The Lost Honor of Katharina Blum


1h 42m 1975
The Lost Honor of Katharina Blum

Brief Synopsis

Katharina, a young woman who meets a suspected terrorist at a party, falls in love, and agrees to hide him from the authorities.

Film Details

Also Known As
Katharina Blums förlorade heder, Lost Honor of Katharina Blum, Verlorene Ehre der Katharina Blum, Die
MPAA Rating
R
Genre
Adaptation
Drama
Foreign
Political
Romance
Thriller
Release Date
1975
Production Company
Paramount Pictures; Westdeutscher Rundfunk (Wdr)
Distribution Company
Cic Productions; Nelson Entertainment

Technical Specs

Duration
1h 42m
Sound
Mono
Color
Color
Theatrical Aspect Ratio
1.85 : 1

Synopsis

Katharina, a young woman who meets a suspected terrorist at a party, falls in love, and agrees to hide him from the authorities.

Film Details

Also Known As
Katharina Blums förlorade heder, Lost Honor of Katharina Blum, Verlorene Ehre der Katharina Blum, Die
MPAA Rating
R
Genre
Adaptation
Drama
Foreign
Political
Romance
Thriller
Release Date
1975
Production Company
Paramount Pictures; Westdeutscher Rundfunk (Wdr)
Distribution Company
Cic Productions; Nelson Entertainment

Technical Specs

Duration
1h 42m
Sound
Mono
Color
Color
Theatrical Aspect Ratio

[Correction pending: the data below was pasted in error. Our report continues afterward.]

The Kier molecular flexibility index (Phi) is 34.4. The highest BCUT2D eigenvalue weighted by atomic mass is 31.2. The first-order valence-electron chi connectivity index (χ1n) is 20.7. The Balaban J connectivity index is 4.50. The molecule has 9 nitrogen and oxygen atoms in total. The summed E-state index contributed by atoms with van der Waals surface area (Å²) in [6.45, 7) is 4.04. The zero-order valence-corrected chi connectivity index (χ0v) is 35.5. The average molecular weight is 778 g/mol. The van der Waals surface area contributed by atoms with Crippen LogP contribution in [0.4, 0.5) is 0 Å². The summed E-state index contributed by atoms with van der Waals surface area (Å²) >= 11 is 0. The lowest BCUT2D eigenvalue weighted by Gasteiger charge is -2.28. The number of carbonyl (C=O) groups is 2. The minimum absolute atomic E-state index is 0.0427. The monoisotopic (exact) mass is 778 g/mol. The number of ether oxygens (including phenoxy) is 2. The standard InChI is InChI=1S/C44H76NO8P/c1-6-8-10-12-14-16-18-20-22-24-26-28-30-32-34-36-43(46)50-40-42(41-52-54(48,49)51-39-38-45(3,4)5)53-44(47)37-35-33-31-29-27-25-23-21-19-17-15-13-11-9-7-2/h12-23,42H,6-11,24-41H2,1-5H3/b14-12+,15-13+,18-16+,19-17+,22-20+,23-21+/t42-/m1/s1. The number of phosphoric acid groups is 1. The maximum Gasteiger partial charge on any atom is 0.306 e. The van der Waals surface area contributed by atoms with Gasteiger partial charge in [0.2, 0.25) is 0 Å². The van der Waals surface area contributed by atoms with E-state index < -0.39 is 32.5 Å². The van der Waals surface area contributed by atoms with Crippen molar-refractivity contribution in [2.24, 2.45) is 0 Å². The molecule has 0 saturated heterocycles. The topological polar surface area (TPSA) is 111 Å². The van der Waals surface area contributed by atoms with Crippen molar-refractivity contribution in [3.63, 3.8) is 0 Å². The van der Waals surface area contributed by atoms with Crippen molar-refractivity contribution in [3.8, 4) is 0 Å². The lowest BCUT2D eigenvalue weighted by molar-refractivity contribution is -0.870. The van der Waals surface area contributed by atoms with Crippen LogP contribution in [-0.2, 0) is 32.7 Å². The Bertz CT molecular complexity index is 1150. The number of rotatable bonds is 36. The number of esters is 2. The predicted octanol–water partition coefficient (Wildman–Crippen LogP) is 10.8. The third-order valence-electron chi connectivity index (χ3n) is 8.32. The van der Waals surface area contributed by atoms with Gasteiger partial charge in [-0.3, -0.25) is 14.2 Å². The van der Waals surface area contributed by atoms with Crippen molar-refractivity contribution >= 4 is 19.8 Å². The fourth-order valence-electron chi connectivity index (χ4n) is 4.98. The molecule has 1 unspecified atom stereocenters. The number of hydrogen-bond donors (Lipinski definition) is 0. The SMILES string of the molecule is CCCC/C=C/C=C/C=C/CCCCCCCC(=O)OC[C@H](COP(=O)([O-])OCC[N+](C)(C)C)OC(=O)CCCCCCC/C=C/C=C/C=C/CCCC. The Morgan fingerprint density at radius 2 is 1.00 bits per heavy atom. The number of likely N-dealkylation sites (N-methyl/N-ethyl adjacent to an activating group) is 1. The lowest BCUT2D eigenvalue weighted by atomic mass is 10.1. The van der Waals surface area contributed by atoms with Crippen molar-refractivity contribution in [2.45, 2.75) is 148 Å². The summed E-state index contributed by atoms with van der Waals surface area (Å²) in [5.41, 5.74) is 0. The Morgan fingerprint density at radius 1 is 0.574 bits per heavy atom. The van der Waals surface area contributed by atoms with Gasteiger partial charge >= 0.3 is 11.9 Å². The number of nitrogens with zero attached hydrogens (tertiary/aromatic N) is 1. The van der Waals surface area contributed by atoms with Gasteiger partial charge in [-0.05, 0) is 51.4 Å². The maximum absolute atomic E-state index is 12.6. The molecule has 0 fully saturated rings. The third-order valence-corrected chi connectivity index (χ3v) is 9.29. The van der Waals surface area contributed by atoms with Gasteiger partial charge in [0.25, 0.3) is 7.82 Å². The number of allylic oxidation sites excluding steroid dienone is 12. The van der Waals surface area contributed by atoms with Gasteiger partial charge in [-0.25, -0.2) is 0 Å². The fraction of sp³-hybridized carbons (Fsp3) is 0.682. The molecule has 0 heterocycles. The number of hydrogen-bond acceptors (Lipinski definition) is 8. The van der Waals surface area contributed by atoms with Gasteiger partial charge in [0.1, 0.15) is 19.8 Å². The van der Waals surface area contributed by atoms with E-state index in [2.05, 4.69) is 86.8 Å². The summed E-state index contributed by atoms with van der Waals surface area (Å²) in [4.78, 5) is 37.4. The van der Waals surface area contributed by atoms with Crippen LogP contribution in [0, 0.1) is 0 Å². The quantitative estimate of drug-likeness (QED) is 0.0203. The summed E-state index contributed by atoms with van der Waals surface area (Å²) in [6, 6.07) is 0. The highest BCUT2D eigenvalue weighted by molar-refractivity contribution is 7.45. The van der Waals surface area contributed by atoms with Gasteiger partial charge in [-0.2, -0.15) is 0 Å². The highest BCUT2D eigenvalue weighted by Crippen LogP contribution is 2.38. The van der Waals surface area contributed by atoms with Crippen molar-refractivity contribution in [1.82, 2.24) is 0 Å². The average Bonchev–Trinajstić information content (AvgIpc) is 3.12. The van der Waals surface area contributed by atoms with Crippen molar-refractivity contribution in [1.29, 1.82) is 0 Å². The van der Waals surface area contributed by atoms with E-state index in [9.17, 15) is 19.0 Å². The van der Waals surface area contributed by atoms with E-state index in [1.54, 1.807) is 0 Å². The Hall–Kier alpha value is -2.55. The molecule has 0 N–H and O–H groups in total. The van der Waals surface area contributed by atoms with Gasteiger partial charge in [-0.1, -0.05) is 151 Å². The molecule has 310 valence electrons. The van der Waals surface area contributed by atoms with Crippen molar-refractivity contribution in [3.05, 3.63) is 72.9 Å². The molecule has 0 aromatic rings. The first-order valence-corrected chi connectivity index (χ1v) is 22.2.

1.85 : 1

Articles

The Lost Honor of Katharina Blum


The Lost Honor of Katharina Blum (1975) is based on a novel by Nobel Prize-winning German writer Heinrich Böll, who wrote it following a harrowing personal experience. After he criticized a lurid West German tabloid for inciting mass hysteria through its coverage of the Baader-Meinhof terrorist gang, the tabloid labeled Böll a terrorist sympathizer, and he and his family endured harassment by the police. This prompted him to write the novel, which is about a housemaid, played by Angela Winkler, who is unfairly victimized for harboring a terrorist. The right-wing press browbeats her and destroys her privacy and honor, driving her to pick up a gun and attack the journalist who defamed her. A key film of the New German Cinema movement, it remains an important, ever timely work dealing with the dangers of media manipulation. The film was written and directed by then husband and wife team Volker Schlöndorff and Margarethe von Trotta. Schlöndorff was already an established filmmaker who would go on to direct the international sensation The Tin Drum (1979). In short order, Von Trotta would direct a series of feminist films and become one of the most notable female filmmakers in Europe. In a 2018 interview for Film Comment, she reflected on this film, musing that it is still of the moment because of the ability “with your cellphone to immediately share your meaning and sometimes your hate and all these terrible feelings you have -- to give it away to so many others. It becomes very dangerous, much more so than in the time of Katharina Blum. Now with this popular right-wing party, AfD [Alternative für Deutschland, or “Alternative for Germany”], what we have is exactly what the Bild-Zeitung did in the time of Katharina Blum. But that was only one newspaper which was radically right-wing and popular. Now it’s a whole party who are speaking exactly like the Bild-Zeitung did then.”

by Jeremy Arnold

The Lost Honor Of Katharina Blum

The Lost Honor of Katharina Blum